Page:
I don't think you can compare Vesper to Severine. They are poles apart. The Vesper relationship blossomed before it became physical. Severine and Bond had no relationship. For a woman whose body has been 'used' her entire her life I wouldn't think she'd appreciate her apparent knight in shining armour treating her in the same way. Like you say, this is the Bond of the books and as such it works on that level. In 2012 I'm unsure.

    I'm not comparing the relationships, of course there's a huge difference.
    As for "treating her in the same way" I don't think that was the case, since to me he wasn't taking advantage of her sexually. I don't find it inconceivable that she wanted to have sex with him despite her past or current situation.

  • Posts: 2,081
    Tuulia wrote:
    Potential state of mind? She didn't seem to be in a fragile state of mind (compare Vesper under the shower in CR) and had champagne and glasses ready. Yes, she thought Bond may save her. May. Not that it was certain at all. She took the risk. Not ideal that she died, obviously, but there you go... Sorta like with M, who also knew the risk, but thought it was worth taking. "Someone usually dies." As for the shagging, nothing wrong with that IMO, like I said. I honestly don't see the problem. There is no connection from that to her death, she would have died without it, too.

    "She didn't seem to be in a fragile state of mind" did you not see her at the Casino physically shaking??

    It's not the same scene, though. Plus obviously it wasn't Bond she was scared of, either.

  • Tuulia wrote:
    Tuulia wrote:
    Potential state of mind? She didn't seem to be in a fragile state of mind (compare Vesper under the shower in CR) and had champagne and glasses ready. Yes, she thought Bond may save her. May. Not that it was certain at all. She took the risk. Not ideal that she died, obviously, but there you go... Sorta like with M, who also knew the risk, but thought it was worth taking. "Someone usually dies." As for the shagging, nothing wrong with that IMO, like I said. I honestly don't see the problem. There is no connection from that to her death, she would have died without it, too.

    "She didn't seem to be in a fragile state of mind" did you not see her at the Casino physically shaking??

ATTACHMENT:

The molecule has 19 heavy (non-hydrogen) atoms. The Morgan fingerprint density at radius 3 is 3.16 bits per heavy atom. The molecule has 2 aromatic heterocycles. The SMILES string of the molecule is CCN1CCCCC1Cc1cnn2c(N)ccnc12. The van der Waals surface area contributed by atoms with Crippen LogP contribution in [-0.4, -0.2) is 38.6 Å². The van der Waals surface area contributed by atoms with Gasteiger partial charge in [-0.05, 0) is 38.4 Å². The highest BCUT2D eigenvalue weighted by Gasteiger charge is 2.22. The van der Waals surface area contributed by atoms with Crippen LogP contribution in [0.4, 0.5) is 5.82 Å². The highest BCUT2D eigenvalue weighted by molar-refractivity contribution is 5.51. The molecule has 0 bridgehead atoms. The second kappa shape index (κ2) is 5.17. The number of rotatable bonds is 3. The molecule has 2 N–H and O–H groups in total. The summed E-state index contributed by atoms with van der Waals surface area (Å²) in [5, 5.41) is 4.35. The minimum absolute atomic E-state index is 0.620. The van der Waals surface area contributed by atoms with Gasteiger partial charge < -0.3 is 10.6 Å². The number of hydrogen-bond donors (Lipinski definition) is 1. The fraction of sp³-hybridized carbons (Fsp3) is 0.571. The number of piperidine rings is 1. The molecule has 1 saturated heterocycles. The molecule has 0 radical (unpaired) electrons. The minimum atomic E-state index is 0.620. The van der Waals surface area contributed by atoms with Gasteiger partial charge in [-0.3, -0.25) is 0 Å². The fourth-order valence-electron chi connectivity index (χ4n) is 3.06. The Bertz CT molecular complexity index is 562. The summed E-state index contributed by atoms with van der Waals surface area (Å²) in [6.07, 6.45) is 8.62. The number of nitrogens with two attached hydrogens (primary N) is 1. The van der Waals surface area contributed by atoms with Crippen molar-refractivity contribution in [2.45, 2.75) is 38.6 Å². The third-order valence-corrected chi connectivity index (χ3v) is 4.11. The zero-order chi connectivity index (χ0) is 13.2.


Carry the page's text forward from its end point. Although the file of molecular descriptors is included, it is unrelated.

It's not the same scene, though. Plus obviously it wasn't Bond she was scared of, either.

    And Vesper was? I know it wasn't the same scene but it immediately followed. I have no issue with the sex scene which followed and Bond did not force himself on her but he knew following the previous scene her background and vunrability / fragile state of mind and took advantage. He knew she would not resist, she was preprogrammed to accept the advances of others. Also she may have believed he would be her knight in shining armour.

    For Bond, his intentions weren't simply to satisfy his sexual desire but was also to seal the deal so to speak - to get her on side. She may have helped aid him on the island if things had turned out differently and she'd not got shot!
  • edited December 2012 Posts: 2,081
    Tuulia wrote:
    Tuulia wrote:
    Potential state of mind? She didn't seem to be in a fragile state of mind (compare Vesper under the shower in CR) and had champagne and glasses ready. Yes, she thought Bond may save her. May. Not that it was certain at all. She took the risk. Not ideal that she died, obviously, but there you go... Sorta like with M, who also knew the risk, but thought it was worth taking. "Someone usually dies." As for the shagging, nothing wrong with that IMO, like I said. I honestly don't see the problem. There is no connection from that to her death, she would have died without it, too.

    "She didn't seem to be in a fragile state of mind" did you not see her at the Casino physically shaking??

    It's not the same scene, though. Plus obviously it wasn't Bond she was scared of, either.